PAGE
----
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Profile: georgew
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User Name: georgew
Forum Rank: Advanced Member
Gender: Male
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Joined: Saturday, August 13, 2016
Last Visit: Saturday, July 24, 2021 10:20:35 PM
Number of Posts: 438
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  Last 10 Posts
Topic: famous
Posted: Saturday, July 24, 2021 9:34:09 PM

Topic: Is "of which" correct?
Posted: Tuesday, July 20, 2021 11:16:17 PM
Wilmar (USA) 1M wrote:
No, it isn't quite right. People are who and whom. Things are which.



Correct. Thank you!

Topic: These ramekins are . . .
Posted: Wednesday, July 14, 2021 3:43:20 PM
tautophile wrote:
"Ramekin". in the sense of a small, typically ceramic, bowl or container used for serving various foods, is not a common word. A chef or a gourmet or "foodie" would know it, but not your average diner. Crème brûlée, for example, is usually served in a ramekin, but most people would say it comes in a small bowl or dish, and leave it at that. You don't have to replace "ramekin" with some other word, but you might want to consider the possibility of doing so, or at least explain what the word means by, e.g., writing "These ramekins, or small dishes, are designed to resist high temperatures..."


Agree. I've never heard the word "ramekins before, either.

Topic: few a few
Posted: Monday, July 12, 2021 1:01:03 AM
Ivan Fadeev wrote:
thar wrote:
Yes, it breaks rules. It is not a duration so it is not 'for'.

It is the rarity of the days, how uncommon they are.


It really is a completely different structure.

Even if it has something to do with rarity I don't see why we have to reject this:

https://www.ldoceonline.com/dictionary/few

Few means ‘not many or hardly any’. It emphasizes how small the number is.

By the way, can you provide a link to a dictionary where it is said anything about FEW linking with RARITY?


https://www.google.com/search?q=few&oq=few&aqs=chrome..69i57j69i60l2j0l3.13445j0j4&client=ubuntu&sourceid=chrome&ie=UTF-8

Topic: Is it normal?
Posted: Saturday, July 10, 2021 1:30:36 AM
DavidLearn wrote:
Hi teachers,
Is it normal nowadays for a 23 years old boy to call his aunt "Mrs. Jones"? I mean to use "Mrs."? She's is single as well.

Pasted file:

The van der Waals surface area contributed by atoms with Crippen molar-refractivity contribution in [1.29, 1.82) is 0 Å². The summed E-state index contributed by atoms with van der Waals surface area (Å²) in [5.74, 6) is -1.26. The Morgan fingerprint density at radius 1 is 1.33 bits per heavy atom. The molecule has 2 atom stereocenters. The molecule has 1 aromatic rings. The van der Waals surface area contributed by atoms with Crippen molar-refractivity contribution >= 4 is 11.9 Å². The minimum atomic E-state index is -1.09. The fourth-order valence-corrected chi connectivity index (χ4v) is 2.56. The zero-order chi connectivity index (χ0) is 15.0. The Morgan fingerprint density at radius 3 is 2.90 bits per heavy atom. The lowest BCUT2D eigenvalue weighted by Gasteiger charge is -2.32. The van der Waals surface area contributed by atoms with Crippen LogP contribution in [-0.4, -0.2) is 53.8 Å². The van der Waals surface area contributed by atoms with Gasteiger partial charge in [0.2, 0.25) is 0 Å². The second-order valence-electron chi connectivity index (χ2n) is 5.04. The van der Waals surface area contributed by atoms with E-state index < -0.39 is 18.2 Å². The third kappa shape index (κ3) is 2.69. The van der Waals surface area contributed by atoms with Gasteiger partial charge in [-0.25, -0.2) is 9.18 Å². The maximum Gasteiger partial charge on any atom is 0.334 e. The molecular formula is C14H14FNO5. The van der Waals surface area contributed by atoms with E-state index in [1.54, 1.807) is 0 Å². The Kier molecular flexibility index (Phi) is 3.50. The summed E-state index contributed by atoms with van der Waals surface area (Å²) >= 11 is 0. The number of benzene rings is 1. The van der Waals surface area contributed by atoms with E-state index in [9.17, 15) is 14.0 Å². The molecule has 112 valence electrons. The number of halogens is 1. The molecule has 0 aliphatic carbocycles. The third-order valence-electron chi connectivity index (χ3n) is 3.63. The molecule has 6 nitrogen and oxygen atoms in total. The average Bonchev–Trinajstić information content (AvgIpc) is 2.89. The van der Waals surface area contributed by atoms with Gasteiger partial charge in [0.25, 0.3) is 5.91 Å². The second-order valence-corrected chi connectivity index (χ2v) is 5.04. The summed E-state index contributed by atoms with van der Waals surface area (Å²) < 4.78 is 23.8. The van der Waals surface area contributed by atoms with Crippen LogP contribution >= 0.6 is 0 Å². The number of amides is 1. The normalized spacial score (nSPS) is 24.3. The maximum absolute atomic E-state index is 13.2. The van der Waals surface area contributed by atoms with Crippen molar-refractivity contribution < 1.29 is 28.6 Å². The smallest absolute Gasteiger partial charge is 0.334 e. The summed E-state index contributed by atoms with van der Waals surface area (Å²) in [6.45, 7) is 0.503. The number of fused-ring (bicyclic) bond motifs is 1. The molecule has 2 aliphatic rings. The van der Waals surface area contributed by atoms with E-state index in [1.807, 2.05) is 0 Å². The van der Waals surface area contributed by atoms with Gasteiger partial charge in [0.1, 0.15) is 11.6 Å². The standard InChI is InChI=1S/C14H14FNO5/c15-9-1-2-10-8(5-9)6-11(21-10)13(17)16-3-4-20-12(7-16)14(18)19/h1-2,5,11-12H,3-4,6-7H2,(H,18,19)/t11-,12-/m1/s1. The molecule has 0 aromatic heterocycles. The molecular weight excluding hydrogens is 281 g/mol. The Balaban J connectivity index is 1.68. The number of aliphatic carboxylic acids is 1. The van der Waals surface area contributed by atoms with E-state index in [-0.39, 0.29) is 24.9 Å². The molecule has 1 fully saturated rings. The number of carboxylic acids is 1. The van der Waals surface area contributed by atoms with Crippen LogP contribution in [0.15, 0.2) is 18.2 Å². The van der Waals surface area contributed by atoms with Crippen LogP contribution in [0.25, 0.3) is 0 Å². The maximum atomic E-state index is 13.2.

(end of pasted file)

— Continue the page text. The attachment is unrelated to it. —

Thanks.


No.
Also, if she's single, then "Ms." or "Aunt" would be better than "Mrs."
And at 23 years of age, "young man" would be better than "boy."

Topic: one of 15 astronauts to have landed on Mars
Posted: Friday, July 9, 2021 11:50:07 PM
raymondaliasapollyon wrote:
Hi,

Are the following sentences okay?

a. Peter is one of 15 astronauts to have landed on Mars.

b. Peter is an astronaut to have landed on Mars.

c. Peter is one astronaut to have landed on Mars.



(a) and (c) are fine. (b) is wrong. You could say "Peter is an astronaut who has landed on Mars."


Topic: occupation
Posted: Thursday, July 1, 2021 10:29:30 PM
Ivan Fadeev wrote:
Which word would you use instead?


You want a word for both "temporary" and "on-going"?

Topic: occupation
Posted: Thursday, July 1, 2021 5:44:32 PM
Ivan Fadeev wrote:
Can occupation apply to a temporary on-going activity?

- What are you doing now?
- I am making a craft.
- Good occupation.


No, not in the given context.

Topic: Should it be "inside the quotation marks" instead?
Posted: Saturday, June 26, 2021 12:03:06 AM
Koh Elaine wrote:
“Come read with me,” Susan said to Anne.

This is an example where the comma would be placed inside of the quotation marks.

Should it be "inside the quotation marks" instead?

Thanks!


Yes, I believe so.

Topic: Uncontable nouns and objective pronoun
Posted: Friday, June 25, 2021 11:57:54 PM
thar wrote:
An uncountable noun is singular

More information is available.

Therefore the pronoun is 'it' as a subject and object.
It is available.
I can send it.


Agree with Thar.